Playing in the SEC would likely ramp up FSU's attendance to near capacity as well as adding the added TV revenue.
Florida State spent decades trying to get into the SEC.
There seems to be a bit of a love/hate relationship between the SEC and FSU. How will FSU feel today? While logically this seems like a school waiting for the SEC and perfectly suited to the SEC, FSU could decide to stay in the ACC as it is a better academic conference.
And because they feel like it.
6. The Missouri Tigers
Location: Columbia, MO
2009 Average Home attendance: 64,120 (#28)
Stadium Size: 71,004
Big Ten rumours aside, Missouri would make a fine SEC school.
They appear to have grown into a near clone of SEC member Arkansas, although the state of Missouri has twice as many residents. They offer a nice new collection of markets
As with any conference adding Missouri, The SEC should remember that 1/3 of Missouri's football roster is from Texas. If you add Missouri you should add them with the idea that their Texas recruiting is likely to dry up and their football excellence may disappear overnight...just like Arkansas's.
5. The North Carolina State Wolfpack
Location: Raleigh, NC
2009 Average Home attendance: 56,422 (not in the top 30)
Stadium Size: 57,583
NC State averaged just under 98% of stadium capacity to see a 5 win team last year.
They were under a 1000 fans per game behind UNC for the title of top draw in the state. There is definitely a statewide following.
This is an emerging program in a populous state.
This is not such a good academic school that they would likely resist an offer from the SEC over academic snobbery.
Furthermore, this is a school with little to hang their hat on in comparison to their in-state neighbors in the ACC. Duke and UNC are elite academic schools and national basketball royalty. Wake Forest is also a top academic school and regular tournament team in basketball.
North Carolina State needs an identity. Why not the undisputed football power in the state?
If NC State joined the SEC, they could expand their stadium and probably be drawing 80,000 per game within a few years.
North Carolina produces a lot of good football talent and their fans are vastly underrated in their support of football teams.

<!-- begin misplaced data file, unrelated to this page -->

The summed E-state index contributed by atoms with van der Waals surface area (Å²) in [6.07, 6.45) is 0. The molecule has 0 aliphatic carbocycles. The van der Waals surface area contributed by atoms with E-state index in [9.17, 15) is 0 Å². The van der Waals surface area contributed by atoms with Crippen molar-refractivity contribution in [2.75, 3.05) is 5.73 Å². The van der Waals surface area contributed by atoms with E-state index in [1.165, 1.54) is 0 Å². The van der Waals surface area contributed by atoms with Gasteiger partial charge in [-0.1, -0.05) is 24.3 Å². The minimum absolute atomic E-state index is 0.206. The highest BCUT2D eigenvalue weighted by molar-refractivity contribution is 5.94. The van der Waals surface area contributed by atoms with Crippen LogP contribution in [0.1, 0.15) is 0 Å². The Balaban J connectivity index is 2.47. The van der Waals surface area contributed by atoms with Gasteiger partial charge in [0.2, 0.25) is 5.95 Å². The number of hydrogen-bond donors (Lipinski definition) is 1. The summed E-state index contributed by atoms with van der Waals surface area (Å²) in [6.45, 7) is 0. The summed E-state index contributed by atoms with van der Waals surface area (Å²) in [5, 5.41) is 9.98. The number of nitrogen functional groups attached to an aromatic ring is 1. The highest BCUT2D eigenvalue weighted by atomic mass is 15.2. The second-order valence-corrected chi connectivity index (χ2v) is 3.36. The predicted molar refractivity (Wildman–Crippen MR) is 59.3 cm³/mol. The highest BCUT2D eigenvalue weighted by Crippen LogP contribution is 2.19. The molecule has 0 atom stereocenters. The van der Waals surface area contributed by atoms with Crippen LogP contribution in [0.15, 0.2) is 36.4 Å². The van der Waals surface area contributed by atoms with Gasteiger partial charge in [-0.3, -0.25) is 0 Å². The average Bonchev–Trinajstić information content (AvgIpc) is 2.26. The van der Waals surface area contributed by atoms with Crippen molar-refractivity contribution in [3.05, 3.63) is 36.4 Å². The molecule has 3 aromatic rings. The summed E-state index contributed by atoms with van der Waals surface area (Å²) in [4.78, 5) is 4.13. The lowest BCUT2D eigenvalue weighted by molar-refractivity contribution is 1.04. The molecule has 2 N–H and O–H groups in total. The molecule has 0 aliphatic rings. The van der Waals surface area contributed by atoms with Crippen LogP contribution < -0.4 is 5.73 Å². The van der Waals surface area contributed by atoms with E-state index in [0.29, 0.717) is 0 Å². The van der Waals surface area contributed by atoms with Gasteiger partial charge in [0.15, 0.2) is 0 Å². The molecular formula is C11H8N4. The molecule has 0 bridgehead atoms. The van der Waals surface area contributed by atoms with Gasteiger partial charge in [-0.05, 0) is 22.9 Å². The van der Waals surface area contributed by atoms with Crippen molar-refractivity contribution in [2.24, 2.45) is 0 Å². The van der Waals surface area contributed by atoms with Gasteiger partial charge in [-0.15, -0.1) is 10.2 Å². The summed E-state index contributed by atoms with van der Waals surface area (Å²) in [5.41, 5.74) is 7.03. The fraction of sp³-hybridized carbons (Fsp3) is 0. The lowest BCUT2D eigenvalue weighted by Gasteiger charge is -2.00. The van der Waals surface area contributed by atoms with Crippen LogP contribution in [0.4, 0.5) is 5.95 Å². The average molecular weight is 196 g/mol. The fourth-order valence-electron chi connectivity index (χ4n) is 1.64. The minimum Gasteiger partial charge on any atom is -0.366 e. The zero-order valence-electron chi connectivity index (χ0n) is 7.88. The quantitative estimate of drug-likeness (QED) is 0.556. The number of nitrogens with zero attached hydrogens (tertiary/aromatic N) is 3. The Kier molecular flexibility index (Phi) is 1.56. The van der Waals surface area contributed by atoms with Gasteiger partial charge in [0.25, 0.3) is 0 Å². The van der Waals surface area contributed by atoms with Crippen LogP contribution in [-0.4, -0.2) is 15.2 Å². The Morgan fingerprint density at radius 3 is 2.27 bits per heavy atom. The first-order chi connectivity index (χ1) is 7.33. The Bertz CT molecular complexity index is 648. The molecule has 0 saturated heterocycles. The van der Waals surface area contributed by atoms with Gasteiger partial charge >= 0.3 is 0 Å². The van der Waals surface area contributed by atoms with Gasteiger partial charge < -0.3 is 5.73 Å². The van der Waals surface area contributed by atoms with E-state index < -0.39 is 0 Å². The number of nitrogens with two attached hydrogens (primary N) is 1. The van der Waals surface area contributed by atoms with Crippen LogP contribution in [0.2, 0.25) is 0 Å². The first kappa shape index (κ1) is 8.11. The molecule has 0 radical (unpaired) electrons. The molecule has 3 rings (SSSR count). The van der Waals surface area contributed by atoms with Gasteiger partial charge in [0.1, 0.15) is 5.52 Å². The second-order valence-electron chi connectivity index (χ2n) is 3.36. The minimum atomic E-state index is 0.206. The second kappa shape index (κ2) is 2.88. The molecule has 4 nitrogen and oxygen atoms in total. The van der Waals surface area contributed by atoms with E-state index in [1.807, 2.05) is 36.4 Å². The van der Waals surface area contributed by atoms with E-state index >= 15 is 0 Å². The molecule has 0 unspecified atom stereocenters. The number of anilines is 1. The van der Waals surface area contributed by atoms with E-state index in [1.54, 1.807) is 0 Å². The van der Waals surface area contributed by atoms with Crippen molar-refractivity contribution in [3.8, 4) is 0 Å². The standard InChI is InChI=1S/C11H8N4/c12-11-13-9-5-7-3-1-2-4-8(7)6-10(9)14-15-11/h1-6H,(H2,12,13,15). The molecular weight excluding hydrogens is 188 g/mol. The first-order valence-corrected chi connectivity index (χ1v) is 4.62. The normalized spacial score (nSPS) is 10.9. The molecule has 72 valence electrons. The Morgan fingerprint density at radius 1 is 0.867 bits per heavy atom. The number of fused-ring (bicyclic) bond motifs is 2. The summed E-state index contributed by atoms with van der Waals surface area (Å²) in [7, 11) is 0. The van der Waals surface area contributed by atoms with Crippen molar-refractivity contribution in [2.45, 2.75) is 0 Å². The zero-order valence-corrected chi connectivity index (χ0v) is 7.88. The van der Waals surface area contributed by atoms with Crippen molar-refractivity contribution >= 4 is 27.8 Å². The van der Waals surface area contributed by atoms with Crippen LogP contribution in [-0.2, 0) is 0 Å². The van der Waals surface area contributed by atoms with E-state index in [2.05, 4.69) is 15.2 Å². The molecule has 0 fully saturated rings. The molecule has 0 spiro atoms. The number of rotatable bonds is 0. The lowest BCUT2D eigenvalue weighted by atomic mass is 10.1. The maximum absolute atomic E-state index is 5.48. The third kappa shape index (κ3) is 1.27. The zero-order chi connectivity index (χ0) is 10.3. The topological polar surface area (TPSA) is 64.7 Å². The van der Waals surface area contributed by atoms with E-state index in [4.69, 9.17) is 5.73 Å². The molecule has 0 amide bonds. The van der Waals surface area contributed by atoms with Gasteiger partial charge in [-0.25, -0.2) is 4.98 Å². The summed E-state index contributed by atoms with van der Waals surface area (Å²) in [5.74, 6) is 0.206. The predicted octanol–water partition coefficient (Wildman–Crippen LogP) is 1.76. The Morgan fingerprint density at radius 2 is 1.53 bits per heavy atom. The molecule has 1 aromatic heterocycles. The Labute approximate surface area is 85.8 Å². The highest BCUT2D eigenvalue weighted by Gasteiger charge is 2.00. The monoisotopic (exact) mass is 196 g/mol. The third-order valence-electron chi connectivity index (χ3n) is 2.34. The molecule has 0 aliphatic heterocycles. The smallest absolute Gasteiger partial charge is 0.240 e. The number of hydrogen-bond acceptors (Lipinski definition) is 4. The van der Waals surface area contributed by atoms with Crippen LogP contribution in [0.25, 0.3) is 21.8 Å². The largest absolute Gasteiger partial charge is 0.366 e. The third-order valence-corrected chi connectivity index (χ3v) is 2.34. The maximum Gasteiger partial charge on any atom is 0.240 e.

Adding the state of North Carolina could also bridge the SEC to allow adding a Virginia member if they desired.
NC State may not be inclined to leave Duke and UNC behind.
4. The Virginia Tech Hokies
Location: Blacksburg, VA
2009 Average Home attendance: 66,233 (#23)
Stadium Size: 66,233
Va Tech draws better than Virginia and is consistently a better team.
They averaged a sellout each game this year.
This is another team with a strong statewide following. Va Tech fans are rabid in their support, like SEC fans. Admission to the SEC would probably lead to a stadium expansion some time soon. It is unclear how much better Va Tech would draw in the SEC, but it seem unlikely they would draw less than they do in the ACC.
The fans may also be receptive to such a move.
An argument out there is that Virginia would use the legislature to block Va Tech from joining the SEC. Afterall, the argument goes, Va Tech used the the state legislature to force Virginia to admit them to the ACC.
I don't know if I buy that. Afterall, Virginia didn't fight to add Va Tech to the ACC and may be totally content in seeing them join an academically inferior neighbor to underscore the differences between the two schools.
3. The Oklahoma Sooners
Location: Norman, OK
2009 Average Home attendance: 84,778 (#12)
Stadium Size: 82,112
Oklahoma is a very consistent winner, a national brand, delivers Oklahoma and is very popular in Dallas/Fort Worth.
OU has recruited DFW and Noth Texas successfully for decades. It is very likely that even if they joined the SEC, they would be able to continue to recruit that region to suppliment in state recruiting and would continue to be a top 10 caliber team even if no Texas schools come with them.
The TV relevance they offer in Oklahoma and DFW would make them a fine add for the SEC.
Finally their options may be limited. OU is far away from the Big Ten, ACC, and Pac-10, does not do a lot of research (comparitively), and in terms of BCS automatic qualifer schools, is academically mediocre.